Behind every successful man, there stands a woman.
A Pioneering Ceramic Studio
There is a very old and famous saying, ‘behind every successful man, there stands a woman’, and Geoffrey Whiting had Anne Whiting. After the second war she co-founded with her husband one of the pioneering studio workshops. Avoncroft Pottery at Hampton Lovett, Worcestershire was established in 1955; alongside Geoffrey’s individual pieces, Anne helped to design and develop the “standard ware”, a domestic range fired in a coal and wood kiln, modelled on that made by Bernard Leach in St Ives.
“Artistically-gifted herself, she is typical of so many women of the 1950s and beyond who put her family first, and worked hard to support my father, who insisted on selling his pots at very modest and accessible prices!” David Whiting
The pots were marketed through the Craftsmen Potters Association and the British Crafts Centre, and was collected by museums in Britain and abroad. Anne enjoyed press-moulding dishes, a canvas for her fluid brush decoration.
“My mother was one of those very self-contained and stoic people who quietly pressed on, buoyed up by her positive frame-of-mind and a wonderful and often wicked sense of humour. She took on numerous other jobs to help bolster the family income, perhaps being relief milk-woman on a local farm was closest to her heart.” David Whiting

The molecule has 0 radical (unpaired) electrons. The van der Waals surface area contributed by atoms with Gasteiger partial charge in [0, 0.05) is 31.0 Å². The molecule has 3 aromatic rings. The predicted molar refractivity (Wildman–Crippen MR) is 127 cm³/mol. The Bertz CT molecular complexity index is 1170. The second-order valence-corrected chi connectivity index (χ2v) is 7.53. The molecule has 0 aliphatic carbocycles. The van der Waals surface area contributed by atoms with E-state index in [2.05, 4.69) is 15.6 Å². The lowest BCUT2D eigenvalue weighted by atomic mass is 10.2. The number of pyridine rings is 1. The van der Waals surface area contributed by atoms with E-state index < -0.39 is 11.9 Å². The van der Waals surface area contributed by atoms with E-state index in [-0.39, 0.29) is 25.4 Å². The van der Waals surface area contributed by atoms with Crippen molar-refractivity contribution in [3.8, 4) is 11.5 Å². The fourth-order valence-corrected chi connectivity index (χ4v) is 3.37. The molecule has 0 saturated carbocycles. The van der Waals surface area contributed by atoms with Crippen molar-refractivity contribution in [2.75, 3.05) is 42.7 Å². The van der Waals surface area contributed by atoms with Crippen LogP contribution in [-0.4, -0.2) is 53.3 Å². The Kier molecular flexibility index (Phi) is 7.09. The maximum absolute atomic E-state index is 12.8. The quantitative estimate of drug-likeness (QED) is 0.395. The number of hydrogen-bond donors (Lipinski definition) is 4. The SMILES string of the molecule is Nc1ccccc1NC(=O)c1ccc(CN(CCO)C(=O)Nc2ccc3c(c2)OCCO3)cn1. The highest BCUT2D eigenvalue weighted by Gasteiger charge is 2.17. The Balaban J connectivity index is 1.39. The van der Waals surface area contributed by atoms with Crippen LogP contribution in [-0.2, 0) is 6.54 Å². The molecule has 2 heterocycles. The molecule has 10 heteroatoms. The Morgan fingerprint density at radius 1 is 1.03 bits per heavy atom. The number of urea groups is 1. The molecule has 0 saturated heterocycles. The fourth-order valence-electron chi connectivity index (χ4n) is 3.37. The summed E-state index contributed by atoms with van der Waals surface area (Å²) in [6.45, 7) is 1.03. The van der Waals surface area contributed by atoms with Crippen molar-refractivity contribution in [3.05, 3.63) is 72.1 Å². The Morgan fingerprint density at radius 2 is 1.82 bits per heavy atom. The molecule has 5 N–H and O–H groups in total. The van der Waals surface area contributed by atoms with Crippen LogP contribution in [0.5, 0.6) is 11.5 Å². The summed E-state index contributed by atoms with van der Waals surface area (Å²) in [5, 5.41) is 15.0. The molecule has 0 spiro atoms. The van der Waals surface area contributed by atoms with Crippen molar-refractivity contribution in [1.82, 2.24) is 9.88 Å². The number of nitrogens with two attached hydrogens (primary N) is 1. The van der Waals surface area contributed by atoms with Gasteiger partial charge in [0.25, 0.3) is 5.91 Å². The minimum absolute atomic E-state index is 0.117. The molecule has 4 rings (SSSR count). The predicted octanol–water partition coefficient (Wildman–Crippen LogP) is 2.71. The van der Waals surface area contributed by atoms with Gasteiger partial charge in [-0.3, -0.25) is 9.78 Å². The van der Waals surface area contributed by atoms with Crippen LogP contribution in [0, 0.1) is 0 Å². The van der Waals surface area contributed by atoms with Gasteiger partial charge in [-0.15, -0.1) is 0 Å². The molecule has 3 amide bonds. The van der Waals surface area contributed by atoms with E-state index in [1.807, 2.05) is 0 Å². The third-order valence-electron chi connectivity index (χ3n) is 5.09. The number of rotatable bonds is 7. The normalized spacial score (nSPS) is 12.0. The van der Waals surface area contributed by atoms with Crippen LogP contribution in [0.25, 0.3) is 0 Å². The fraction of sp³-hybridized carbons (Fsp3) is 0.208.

She was born in Golders Green, north London, into an artistically gifted family. Her father combined work in the RAF with making woodcuts, and Anne was a great-great-niece of the watercolourist John Sell Cotman. Her uncle Adrian Berrington, an architectural draughtsman, had been treated at Craiglockhart war hospital, Edinburgh, in 1917 and redesigned its magazine, the Hydra, in which his fellow patients Siegfried Sassoon and Wilfred Owen published their poetry. She studied sculpture at Wolverhampton School of Art and nursed war servicemen at nearby Patshull Hall before working as a technical draughtswoman with the Polish air force in Blackpool. In 1947 she went to teach at Dane Court, a prep school in Dorset, her pupils including the distinguished artist Richard Bawden. Geoffrey had started a pottery at Stoke Prior, Bromsgrove, having returned from army service in India in 1948; he met Anne when he went to teach at Stoke House, Bletchley, Buckinghamshire. This had been set up by Anne and her parents, Noel and Dorothea Heath, as a residential college running innovative courses in the arts and education; visiting speakers included Alec Clifton-Taylor and CEM Joad.
David Whiting remembers the difficult times too when his father had periodic bouts of depression and heavy drinking; “this tested us all, but the fact that we somehow got through them was due in no small part to my mother’s strength and resilience. Like my father, she drew so much from the natural world, and their knowledge of birds, trees and wild flowers was formidable.” The success of Avoncroft Pottery was largely thanks to Anne’s strength. She was selfless and optimistic.
Visit our exhibition on Geoffrey Whiting at 48 Park Row, displayed to be completely Covid-19 safe, designed to be viewed from the pavement at any time until the 14th December 2020.
Text and images copyright: Davis Whiting/Whiting Family Collection